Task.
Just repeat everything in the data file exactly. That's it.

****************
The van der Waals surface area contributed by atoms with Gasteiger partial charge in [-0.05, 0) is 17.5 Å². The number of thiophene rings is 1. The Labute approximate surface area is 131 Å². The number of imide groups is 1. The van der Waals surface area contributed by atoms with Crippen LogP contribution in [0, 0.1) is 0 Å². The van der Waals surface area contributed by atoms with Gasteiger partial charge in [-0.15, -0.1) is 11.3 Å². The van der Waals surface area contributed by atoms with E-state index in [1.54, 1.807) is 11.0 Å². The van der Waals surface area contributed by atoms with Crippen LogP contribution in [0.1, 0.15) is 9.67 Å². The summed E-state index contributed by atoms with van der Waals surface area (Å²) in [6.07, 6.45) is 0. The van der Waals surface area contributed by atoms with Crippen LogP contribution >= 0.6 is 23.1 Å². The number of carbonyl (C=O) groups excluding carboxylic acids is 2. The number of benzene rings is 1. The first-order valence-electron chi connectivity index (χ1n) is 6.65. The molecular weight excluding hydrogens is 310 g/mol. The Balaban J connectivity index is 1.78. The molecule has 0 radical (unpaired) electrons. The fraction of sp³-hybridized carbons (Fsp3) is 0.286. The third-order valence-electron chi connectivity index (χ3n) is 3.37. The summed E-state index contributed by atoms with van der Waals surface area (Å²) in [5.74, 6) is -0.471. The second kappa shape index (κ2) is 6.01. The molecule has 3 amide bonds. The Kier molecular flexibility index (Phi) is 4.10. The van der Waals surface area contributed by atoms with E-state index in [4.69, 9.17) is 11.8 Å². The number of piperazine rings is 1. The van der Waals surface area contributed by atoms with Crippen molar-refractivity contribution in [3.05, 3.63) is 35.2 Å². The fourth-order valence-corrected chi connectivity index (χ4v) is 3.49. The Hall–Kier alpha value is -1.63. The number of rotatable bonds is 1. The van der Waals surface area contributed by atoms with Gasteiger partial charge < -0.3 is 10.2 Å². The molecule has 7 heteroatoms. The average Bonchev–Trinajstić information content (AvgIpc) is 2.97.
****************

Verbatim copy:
The van der Waals surface area contributed by atoms with Gasteiger partial charge in [-0.05, 0) is 17.5 Å². The number of thiophene rings is 1. The Labute approximate surface area is 131 Å². The number of imide groups is 1. The van der Waals surface area contributed by atoms with Crippen LogP contribution in [0, 0.1) is 0 Å². The van der Waals surface area contributed by atoms with Gasteiger partial charge in [-0.15, -0.1) is 11.3 Å². The van der Waals surface area contributed by atoms with E-state index in [1.54, 1.807) is 11.0 Å². The van der Waals surface area contributed by atoms with Crippen LogP contribution in [0.1, 0.15) is 9.67 Å². The summed E-state index contributed by atoms with van der Waals surface area (Å²) in [6.07, 6.45) is 0. The van der Waals surface area contributed by atoms with Crippen LogP contribution >= 0.6 is 23.1 Å². The number of carbonyl (C=O) groups excluding carboxylic acids is 2. The number of benzene rings is 1. The first-order valence-electron chi connectivity index (χ1n) is 6.65. The molecular weight excluding hydrogens is 310 g/mol. The Balaban J connectivity index is 1.78. The molecule has 0 radical (unpaired) electrons. The fraction of sp³-hybridized carbons (Fsp3) is 0.286. The third-order valence-electron chi connectivity index (χ3n) is 3.37. The summed E-state index contributed by atoms with van der Waals surface area (Å²) in [5.74, 6) is -0.471. The second kappa shape index (κ2) is 6.01. The molecule has 3 amide bonds. The Kier molecular flexibility index (Phi) is 4.10. The van der Waals surface area contributed by atoms with E-state index in [4.69, 9.17) is 11.8 Å². The number of piperazine rings is 1. The van der Waals surface area contributed by atoms with Crippen molar-refractivity contribution in [3.05, 3.63) is 35.2 Å². The fourth-order valence-corrected chi connectivity index (χ4v) is 3.49. The Hall–Kier alpha value is -1.63. The number of rotatable bonds is 1. The van der Waals surface area contributed by atoms with Gasteiger partial charge < -0.3 is 10.2 Å². The molecule has 7 heteroatoms. The average Bonchev–Trinajstić information content (AvgIpc) is 2.97.